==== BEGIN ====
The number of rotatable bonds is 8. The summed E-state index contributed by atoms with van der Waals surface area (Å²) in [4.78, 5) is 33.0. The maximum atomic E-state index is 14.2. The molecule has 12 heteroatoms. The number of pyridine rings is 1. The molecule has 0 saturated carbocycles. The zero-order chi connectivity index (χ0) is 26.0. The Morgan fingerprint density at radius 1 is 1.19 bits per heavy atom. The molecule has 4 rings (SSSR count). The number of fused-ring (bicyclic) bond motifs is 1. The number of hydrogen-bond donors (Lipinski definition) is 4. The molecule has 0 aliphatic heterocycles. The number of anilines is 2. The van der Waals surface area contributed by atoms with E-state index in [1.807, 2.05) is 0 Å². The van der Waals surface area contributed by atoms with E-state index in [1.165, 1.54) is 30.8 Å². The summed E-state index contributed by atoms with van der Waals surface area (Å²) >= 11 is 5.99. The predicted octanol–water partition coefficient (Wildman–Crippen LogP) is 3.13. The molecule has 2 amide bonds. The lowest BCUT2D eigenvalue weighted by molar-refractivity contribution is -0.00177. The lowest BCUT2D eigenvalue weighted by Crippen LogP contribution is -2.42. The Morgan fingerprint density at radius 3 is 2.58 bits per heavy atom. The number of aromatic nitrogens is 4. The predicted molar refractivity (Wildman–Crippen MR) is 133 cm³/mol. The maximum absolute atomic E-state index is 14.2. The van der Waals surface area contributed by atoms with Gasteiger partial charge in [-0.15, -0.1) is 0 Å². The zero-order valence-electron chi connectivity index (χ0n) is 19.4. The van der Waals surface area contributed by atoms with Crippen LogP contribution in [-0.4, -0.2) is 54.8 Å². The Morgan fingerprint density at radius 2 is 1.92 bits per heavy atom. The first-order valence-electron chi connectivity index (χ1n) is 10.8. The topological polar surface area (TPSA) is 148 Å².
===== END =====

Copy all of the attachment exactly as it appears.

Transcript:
The number of rotatable bonds is 8. The summed E-state index contributed by atoms with van der Waals surface area (Å²) in [4.78, 5) is 33.0. The maximum atomic E-state index is 14.2. The molecule has 12 heteroatoms. The number of pyridine rings is 1. The molecule has 0 saturated carbocycles. The zero-order chi connectivity index (χ0) is 26.0. The Morgan fingerprint density at radius 1 is 1.19 bits per heavy atom. The molecule has 4 rings (SSSR count). The number of fused-ring (bicyclic) bond motifs is 1. The number of hydrogen-bond donors (Lipinski definition) is 4. The molecule has 0 aliphatic heterocycles. The number of anilines is 2. The van der Waals surface area contributed by atoms with E-state index in [1.807, 2.05) is 0 Å². The van der Waals surface area contributed by atoms with E-state index in [1.165, 1.54) is 30.8 Å². The summed E-state index contributed by atoms with van der Waals surface area (Å²) >= 11 is 5.99. The predicted octanol–water partition coefficient (Wildman–Crippen LogP) is 3.13. The molecule has 2 amide bonds. The lowest BCUT2D eigenvalue weighted by molar-refractivity contribution is -0.00177. The lowest BCUT2D eigenvalue weighted by Crippen LogP contribution is -2.42. The Morgan fingerprint density at radius 3 is 2.58 bits per heavy atom. The number of aromatic nitrogens is 4. The predicted molar refractivity (Wildman–Crippen MR) is 133 cm³/mol. The maximum absolute atomic E-state index is 14.2. The van der Waals surface area contributed by atoms with Gasteiger partial charge in [-0.15, -0.1) is 0 Å². The zero-order valence-electron chi connectivity index (χ0n) is 19.4. The van der Waals surface area contributed by atoms with Crippen LogP contribution in [-0.4, -0.2) is 54.8 Å². The Morgan fingerprint density at radius 2 is 1.92 bits per heavy atom. The first-order valence-electron chi connectivity index (χ1n) is 10.8. The topological polar surface area (TPSA) is 148 Å².